A recent Johns Hopkins University study has found that too much television watching by children impairs their social development and increases the risk of behavioral problems. File this study under: I’m not even remotely surprised… no pun intended.
What I would be interested to see is if the impact of television watching has become more serious over the last twenty years or so. The other day my wife and I switched on Sesame Street just to see what the kids are watching these days. It was a high-intensity, manic nightmare! While they still have some of the classic segments (think "Everybody Sleeps" etc.) almost half the show is dedicated to Elmo’s World.
Here, the mentally impaired red monster uses baby talk, jumps up and down with his computer, and dances around to fast paced music. It was horrible! This must be shortening attention spans.
Read more about the study after the jump:
Toddlers who watch too much television are more likely to suffer later behavioural problems – but the damage can be reversed, say researchers.
The Johns Hopkins University experts found that under-fives who watched over two hours a day increased their risk.
However, young children who watched too much, but cut back by five years old, removed the risk, the study in the journal Pediatrics suggested.
A UK expert said the level of damage could depend on the individual child.
There is fierce debate over the effect of exposure to television on young children, with increasing evidence to suggest that watching substantial amounts can affect behaviour.
In the US, the American Academy of Pediatrics recommends that children under two years old watch no television, with older children restricted to no more than two hours a day.
The study, from the Johns Hopkins Bloomberg School of Public Health, analysed data for 2,700 children, asking their parents about viewing habits and behaviour at two and five years old.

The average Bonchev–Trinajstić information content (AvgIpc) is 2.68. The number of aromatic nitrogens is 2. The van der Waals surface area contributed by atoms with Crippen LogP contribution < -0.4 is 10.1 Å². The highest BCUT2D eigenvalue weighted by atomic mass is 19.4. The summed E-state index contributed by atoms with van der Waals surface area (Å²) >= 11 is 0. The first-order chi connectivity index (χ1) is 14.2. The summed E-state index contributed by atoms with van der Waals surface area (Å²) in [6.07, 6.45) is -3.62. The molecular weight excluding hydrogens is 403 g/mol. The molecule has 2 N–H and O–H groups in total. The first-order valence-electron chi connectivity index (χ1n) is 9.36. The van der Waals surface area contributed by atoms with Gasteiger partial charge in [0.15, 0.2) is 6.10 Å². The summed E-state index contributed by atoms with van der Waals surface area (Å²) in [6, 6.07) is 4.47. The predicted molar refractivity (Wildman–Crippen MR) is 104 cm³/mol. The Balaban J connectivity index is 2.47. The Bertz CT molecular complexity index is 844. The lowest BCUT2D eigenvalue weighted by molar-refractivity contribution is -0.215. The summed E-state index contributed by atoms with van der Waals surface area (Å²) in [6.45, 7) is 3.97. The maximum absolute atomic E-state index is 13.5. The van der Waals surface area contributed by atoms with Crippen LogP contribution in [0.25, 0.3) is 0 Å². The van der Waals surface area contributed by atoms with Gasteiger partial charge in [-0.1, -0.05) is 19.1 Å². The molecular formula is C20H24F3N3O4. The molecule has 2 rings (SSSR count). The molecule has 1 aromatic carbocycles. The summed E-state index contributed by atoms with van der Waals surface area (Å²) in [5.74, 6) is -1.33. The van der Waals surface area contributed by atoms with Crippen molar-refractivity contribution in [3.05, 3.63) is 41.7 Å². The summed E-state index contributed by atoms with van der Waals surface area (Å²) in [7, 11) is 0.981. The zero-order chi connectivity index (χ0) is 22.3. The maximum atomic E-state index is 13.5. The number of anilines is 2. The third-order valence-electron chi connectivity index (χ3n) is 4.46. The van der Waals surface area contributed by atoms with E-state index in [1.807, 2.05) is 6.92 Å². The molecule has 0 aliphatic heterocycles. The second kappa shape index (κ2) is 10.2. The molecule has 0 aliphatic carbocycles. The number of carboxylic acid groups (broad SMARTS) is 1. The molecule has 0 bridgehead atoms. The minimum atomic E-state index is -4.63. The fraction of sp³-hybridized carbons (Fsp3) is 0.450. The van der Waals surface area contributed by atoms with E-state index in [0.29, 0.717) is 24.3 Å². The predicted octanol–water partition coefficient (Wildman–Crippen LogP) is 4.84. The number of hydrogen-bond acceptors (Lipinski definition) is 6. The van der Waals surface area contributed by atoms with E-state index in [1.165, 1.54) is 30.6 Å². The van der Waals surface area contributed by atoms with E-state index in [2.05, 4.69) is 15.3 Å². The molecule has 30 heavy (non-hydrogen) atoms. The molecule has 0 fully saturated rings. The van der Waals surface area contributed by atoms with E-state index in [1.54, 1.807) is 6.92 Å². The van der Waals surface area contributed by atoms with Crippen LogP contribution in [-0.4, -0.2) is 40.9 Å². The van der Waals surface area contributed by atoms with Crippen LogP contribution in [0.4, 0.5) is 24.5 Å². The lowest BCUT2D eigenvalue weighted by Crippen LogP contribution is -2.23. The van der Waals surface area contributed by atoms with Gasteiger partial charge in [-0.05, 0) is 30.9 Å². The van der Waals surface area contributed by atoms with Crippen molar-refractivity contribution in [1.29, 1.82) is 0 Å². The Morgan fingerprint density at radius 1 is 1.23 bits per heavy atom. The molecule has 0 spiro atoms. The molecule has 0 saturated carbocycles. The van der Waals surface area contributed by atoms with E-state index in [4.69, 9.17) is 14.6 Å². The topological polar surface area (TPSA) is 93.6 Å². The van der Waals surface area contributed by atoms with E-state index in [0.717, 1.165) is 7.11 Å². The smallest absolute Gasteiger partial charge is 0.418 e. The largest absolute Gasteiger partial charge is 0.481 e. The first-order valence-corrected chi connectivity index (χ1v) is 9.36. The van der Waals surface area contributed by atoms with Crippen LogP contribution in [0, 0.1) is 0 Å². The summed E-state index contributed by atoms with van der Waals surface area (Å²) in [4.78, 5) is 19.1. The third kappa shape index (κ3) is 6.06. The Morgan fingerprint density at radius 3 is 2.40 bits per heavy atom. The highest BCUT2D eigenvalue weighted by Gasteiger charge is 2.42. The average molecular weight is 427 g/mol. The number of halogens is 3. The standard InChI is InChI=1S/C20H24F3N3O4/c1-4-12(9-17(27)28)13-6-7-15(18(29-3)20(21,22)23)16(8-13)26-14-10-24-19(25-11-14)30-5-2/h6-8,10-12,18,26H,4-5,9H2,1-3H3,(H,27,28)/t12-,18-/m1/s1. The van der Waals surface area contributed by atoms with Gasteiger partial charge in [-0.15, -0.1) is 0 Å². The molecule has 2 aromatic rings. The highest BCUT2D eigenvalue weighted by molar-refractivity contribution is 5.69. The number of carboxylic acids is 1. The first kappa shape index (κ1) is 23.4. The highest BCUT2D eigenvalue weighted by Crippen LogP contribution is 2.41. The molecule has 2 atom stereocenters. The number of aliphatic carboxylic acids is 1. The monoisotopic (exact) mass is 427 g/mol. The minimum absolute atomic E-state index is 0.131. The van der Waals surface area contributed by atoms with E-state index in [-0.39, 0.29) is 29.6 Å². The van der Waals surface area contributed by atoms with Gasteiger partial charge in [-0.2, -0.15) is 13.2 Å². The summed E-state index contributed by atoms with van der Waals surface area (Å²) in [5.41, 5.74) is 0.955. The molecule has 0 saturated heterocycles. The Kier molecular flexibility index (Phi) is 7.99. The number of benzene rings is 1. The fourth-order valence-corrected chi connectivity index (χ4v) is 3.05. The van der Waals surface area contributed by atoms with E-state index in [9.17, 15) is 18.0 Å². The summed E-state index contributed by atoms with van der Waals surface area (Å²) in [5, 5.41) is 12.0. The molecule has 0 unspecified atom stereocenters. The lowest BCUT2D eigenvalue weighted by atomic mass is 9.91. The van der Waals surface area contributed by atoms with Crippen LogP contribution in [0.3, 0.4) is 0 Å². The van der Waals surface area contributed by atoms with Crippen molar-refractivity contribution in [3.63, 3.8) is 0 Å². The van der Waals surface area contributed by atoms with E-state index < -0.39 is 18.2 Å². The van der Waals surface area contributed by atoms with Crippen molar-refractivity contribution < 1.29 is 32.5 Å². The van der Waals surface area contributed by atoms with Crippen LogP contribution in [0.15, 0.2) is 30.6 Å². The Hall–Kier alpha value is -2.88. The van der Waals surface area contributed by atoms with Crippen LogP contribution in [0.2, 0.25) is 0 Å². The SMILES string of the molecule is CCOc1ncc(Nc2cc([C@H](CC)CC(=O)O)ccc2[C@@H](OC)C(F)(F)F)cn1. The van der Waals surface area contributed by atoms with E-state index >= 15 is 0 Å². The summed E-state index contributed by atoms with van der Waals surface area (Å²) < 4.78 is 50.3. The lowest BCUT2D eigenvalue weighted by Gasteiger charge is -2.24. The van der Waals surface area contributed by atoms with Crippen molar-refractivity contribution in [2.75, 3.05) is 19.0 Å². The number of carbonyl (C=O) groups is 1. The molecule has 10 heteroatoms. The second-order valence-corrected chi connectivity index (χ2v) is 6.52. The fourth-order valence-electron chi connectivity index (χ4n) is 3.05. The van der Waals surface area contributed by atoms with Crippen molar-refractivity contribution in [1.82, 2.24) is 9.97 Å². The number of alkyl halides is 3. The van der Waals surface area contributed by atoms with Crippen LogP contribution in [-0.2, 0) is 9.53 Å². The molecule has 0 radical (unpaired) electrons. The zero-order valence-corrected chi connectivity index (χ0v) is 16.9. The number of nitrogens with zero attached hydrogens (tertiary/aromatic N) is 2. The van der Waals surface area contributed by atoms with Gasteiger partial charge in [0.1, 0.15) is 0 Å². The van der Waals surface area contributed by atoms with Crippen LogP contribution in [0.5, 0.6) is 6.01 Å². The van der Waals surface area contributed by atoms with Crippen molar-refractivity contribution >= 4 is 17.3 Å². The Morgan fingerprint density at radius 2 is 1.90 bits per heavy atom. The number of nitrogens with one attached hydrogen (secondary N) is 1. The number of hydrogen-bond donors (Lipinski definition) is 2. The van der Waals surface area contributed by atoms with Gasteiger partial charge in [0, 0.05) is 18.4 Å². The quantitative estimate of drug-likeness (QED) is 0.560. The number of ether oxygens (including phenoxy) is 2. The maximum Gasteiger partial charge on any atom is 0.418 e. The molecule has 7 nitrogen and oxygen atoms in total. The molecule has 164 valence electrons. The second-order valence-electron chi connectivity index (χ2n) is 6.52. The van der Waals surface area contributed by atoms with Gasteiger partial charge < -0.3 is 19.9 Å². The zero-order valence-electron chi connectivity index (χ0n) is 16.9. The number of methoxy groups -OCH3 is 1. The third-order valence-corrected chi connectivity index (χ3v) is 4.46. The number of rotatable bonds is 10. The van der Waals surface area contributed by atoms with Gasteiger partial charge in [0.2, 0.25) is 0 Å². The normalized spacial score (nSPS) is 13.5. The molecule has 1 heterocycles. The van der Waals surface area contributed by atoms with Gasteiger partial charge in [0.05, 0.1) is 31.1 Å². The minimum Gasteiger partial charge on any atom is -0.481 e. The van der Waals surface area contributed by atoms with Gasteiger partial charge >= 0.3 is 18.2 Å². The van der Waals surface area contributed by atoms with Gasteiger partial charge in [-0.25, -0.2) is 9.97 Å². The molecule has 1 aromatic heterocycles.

One in five parents reported that their children watched two hours or more of television daily at both two and five.
This "sustained" exposure was linked to behavioural problems, while parents of children who had watched little television at two, and more than two hours at five were more likely to report problems with social skill development.
Having a television in the child’s bedroom at five years old was linked to behavioural problems, poor social skills and also poor sleep.
However, children who watched more than two hours a day at two years old, but who had reduced their exposure by five, showed no increased risk of any of these problems.
Dr Cynthia Minkowitz, who led the study, said: "It is vital for clinicians to emphasise the importance of reducing television viewing in early childhood among those children with early use."
Dr Richard House, a lecturer in psychotherapy at Roehampton University, and a researcher into the effects of television in young children, said he was not convinced that children who cut back on television would be immune from harm.
He said: "Human behaviour is far more complex than these measures of behaviour and social skills – there may well be some more subtle form of harm that is undetected.
"Every child is different, and I’m very sceptical about the notion that it is appropriate to give families blanket recommendations about the amount of television their children should watch.
"Some children are extremely sensitive to the effects of television."